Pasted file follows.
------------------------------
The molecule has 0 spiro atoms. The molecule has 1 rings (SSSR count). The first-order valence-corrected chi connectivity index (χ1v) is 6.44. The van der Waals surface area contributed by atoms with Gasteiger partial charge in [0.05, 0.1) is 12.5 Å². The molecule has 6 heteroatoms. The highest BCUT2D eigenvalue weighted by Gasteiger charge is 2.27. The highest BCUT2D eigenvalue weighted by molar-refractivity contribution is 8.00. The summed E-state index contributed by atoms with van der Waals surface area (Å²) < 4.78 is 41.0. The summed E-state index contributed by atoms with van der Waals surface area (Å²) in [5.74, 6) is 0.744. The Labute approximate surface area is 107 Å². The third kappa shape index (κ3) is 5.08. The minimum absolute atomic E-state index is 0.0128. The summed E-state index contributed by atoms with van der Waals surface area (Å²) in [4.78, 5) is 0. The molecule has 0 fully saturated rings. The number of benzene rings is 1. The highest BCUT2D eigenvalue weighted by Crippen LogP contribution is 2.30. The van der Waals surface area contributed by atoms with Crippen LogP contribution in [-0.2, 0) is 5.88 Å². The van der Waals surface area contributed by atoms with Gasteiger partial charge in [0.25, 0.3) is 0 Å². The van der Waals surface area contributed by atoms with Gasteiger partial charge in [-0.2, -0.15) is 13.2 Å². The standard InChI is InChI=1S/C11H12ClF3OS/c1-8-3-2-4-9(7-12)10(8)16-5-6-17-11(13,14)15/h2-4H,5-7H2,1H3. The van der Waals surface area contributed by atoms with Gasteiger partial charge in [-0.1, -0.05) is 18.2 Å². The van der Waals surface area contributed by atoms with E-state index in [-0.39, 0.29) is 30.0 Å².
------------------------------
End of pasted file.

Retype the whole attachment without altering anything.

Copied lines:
The molecule has 0 spiro atoms. The molecule has 1 rings (SSSR count). The first-order valence-corrected chi connectivity index (χ1v) is 6.44. The van der Waals surface area contributed by atoms with Gasteiger partial charge in [0.05, 0.1) is 12.5 Å². The molecule has 6 heteroatoms. The highest BCUT2D eigenvalue weighted by Gasteiger charge is 2.27. The highest BCUT2D eigenvalue weighted by molar-refractivity contribution is 8.00. The summed E-state index contributed by atoms with van der Waals surface area (Å²) < 4.78 is 41.0. The summed E-state index contributed by atoms with van der Waals surface area (Å²) in [5.74, 6) is 0.744. The Labute approximate surface area is 107 Å². The third kappa shape index (κ3) is 5.08. The minimum absolute atomic E-state index is 0.0128. The summed E-state index contributed by atoms with van der Waals surface area (Å²) in [4.78, 5) is 0. The molecule has 0 fully saturated rings. The number of benzene rings is 1. The highest BCUT2D eigenvalue weighted by Crippen LogP contribution is 2.30. The van der Waals surface area contributed by atoms with Crippen LogP contribution in [-0.2, 0) is 5.88 Å². The van der Waals surface area contributed by atoms with Gasteiger partial charge in [0.25, 0.3) is 0 Å². The van der Waals surface area contributed by atoms with Gasteiger partial charge in [-0.2, -0.15) is 13.2 Å². The standard InChI is InChI=1S/C11H12ClF3OS/c1-8-3-2-4-9(7-12)10(8)16-5-6-17-11(13,14)15/h2-4H,5-7H2,1H3. The van der Waals surface area contributed by atoms with Gasteiger partial charge in [-0.1, -0.05) is 18.2 Å². The van der Waals surface area contributed by atoms with E-state index in [-0.39, 0.29) is 30.0 Å².